Multigenre Projects

In my book New Realms for Writing (ISTE, 2019) I introduce a multi genre project my students create based on a World War II topic, research, and historical fiction.

As stated in the book, “Why just box students into writing one genre per unit? There are limitations to teaching narrative, informative, argumentative writing in isolation. Each genre has its strengths and drawbacks. In fact, when we read essays and articles these genres are often blended together.  If teachers allow students to show their understanding and knowledge of a topic with a variety of genres there is choice and creativity. This goes beyond just allowing students to choose the genre or format to showcase their understanding, what if students could blend genres in one assignment to produce a multi-genre piece.  In this chapter I introduce  the concept of multi genre writing: the ability to write in more than one genre to present understanding and build new knowledge.”

Multigenre Projects are not new, educator and author, Tom Romano describes in, Blending Genres Blending Styles (2000),  “In short, multigenre projects entail a series of generic documents that are linked by a central premise, theme, or goal. They may forward an argument, trace a history, or offer multiple interpretations of a text or event. They are rigorous forms of writing, involving all of the elements of a traditional research paper: research and citation, coherence and organization, purpose and aim of discourse, audience awareness, and conventional appropriateness.”

As an end of the year project I wanted to create a multi genre project where my students were at the forefront. Since we just finished reading books and discussing themes of identity, I adapted a project I found online that focuses on our stories and identities. Students were to create multigenre project as a means of reflecting upon middle school and how that has shaped us into who we are today.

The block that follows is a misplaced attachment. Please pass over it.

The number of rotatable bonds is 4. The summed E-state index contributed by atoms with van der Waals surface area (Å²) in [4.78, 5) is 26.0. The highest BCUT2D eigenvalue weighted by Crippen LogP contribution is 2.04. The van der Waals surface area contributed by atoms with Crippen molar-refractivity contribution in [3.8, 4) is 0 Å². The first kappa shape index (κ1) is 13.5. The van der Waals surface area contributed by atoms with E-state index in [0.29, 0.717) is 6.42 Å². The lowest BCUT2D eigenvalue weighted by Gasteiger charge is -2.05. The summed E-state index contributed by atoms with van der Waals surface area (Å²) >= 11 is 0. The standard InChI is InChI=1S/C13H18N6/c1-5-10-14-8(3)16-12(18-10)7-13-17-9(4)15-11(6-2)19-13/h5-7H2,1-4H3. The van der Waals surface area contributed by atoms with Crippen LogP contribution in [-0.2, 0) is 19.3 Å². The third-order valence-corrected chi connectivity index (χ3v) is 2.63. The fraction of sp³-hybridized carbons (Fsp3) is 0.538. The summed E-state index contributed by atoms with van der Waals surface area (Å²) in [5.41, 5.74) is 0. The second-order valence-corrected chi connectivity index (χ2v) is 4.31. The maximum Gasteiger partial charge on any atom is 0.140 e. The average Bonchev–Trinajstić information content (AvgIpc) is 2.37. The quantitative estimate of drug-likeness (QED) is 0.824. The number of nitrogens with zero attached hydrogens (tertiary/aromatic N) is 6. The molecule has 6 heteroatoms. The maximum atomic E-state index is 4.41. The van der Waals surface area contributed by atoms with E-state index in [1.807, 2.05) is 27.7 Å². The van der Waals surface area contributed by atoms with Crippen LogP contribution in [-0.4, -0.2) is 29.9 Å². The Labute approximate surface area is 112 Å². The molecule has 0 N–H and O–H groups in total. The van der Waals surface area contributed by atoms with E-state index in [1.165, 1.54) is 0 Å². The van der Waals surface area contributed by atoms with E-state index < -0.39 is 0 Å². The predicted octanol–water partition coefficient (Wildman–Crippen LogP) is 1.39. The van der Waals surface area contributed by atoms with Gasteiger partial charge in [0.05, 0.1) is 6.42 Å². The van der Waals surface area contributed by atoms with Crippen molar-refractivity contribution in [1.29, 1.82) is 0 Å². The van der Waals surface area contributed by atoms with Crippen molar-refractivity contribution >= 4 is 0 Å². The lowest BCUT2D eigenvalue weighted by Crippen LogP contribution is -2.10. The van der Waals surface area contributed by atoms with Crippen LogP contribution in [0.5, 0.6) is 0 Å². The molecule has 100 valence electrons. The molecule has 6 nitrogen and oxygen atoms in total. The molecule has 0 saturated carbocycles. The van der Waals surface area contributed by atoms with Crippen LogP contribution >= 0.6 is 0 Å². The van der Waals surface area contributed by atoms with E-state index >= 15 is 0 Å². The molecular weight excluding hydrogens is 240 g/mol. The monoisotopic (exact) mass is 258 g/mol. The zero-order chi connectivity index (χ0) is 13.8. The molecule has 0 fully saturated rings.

Here are the specifics: 

  • A title page with a creative title.
  • An introduction serving as a guide to readers.  This will introduce the event you’re reflecting upon and help us understand why this topic is important to you.  Likewise, it gives you an opportunity to explain how we should read your documents.  This should be ½ to 1 page long.
  • Three (3) separate documents from three (3) different genre categories:
    • The  Narrative Writing Category
    • The Persuasive Writing Category
    • The  Informational Writing Category
    • The Poetry Category
    • Visual Artistic Category

*You can add a fourth category and document for extra credit

  • An artist statement paragraph for each document at the end of your project answering the following questions in complete sentences:
    • What is the message of this document? 
    • Why did you pick this genre for this specific part of the story? 
    • How does this document show the larger theme of your story? 

At the end the year it is inspiring to see students write with gusto about topics related to friends, sports, uncertainty, grades, losing a loved one and procrastinating. One student even said to me that this was the best project they have worked on so far — that is something you do not hear often when it comes to a writing assignments.

As for the different writing examples within the genre categories, students had lots of choices.

As these final projects are turned in, I cannot wait to share some of the highlights.

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